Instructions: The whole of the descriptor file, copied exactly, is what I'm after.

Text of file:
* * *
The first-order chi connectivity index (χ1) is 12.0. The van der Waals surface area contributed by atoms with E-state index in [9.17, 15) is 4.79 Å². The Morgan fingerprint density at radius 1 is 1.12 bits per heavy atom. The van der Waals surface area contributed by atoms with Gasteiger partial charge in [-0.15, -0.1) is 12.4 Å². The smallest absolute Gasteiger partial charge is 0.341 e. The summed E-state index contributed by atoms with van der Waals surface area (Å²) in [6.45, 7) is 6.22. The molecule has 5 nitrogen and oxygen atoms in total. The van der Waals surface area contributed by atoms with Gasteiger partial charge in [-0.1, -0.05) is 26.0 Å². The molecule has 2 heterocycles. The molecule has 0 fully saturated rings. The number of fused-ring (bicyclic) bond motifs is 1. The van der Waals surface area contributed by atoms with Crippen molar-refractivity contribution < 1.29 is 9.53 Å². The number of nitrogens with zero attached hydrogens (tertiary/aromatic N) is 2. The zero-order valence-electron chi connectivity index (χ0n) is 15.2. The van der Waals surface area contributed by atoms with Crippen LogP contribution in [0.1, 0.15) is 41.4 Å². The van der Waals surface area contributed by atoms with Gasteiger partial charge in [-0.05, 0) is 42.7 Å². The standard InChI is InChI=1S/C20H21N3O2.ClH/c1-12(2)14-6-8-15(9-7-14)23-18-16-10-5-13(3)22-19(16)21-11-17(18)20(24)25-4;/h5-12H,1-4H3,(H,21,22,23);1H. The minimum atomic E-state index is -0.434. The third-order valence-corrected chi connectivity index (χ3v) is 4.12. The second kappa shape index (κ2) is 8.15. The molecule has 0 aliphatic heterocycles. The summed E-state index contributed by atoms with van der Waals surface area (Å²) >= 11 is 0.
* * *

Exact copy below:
The first-order chi connectivity index (χ1) is 12.0. The van der Waals surface area contributed by atoms with E-state index in [9.17, 15) is 4.79 Å². The Morgan fingerprint density at radius 1 is 1.12 bits per heavy atom. The van der Waals surface area contributed by atoms with Gasteiger partial charge in [-0.15, -0.1) is 12.4 Å². The smallest absolute Gasteiger partial charge is 0.341 e. The summed E-state index contributed by atoms with van der Waals surface area (Å²) in [6.45, 7) is 6.22. The molecule has 5 nitrogen and oxygen atoms in total. The van der Waals surface area contributed by atoms with Gasteiger partial charge in [-0.1, -0.05) is 26.0 Å². The molecule has 2 heterocycles. The molecule has 0 fully saturated rings. The number of fused-ring (bicyclic) bond motifs is 1. The van der Waals surface area contributed by atoms with Crippen molar-refractivity contribution < 1.29 is 9.53 Å². The number of nitrogens with zero attached hydrogens (tertiary/aromatic N) is 2. The zero-order valence-electron chi connectivity index (χ0n) is 15.2. The van der Waals surface area contributed by atoms with Crippen LogP contribution in [0.1, 0.15) is 41.4 Å². The van der Waals surface area contributed by atoms with Gasteiger partial charge in [-0.05, 0) is 42.7 Å². The standard InChI is InChI=1S/C20H21N3O2.ClH/c1-12(2)14-6-8-15(9-7-14)23-18-16-10-5-13(3)22-19(16)21-11-17(18)20(24)25-4;/h5-12H,1-4H3,(H,21,22,23);1H. The minimum atomic E-state index is -0.434. The third-order valence-corrected chi connectivity index (χ3v) is 4.12. The second kappa shape index (κ2) is 8.15. The molecule has 0 aliphatic heterocycles. The summed E-state index contributed by atoms with van der Waals surface area (Å²) >= 11 is 0.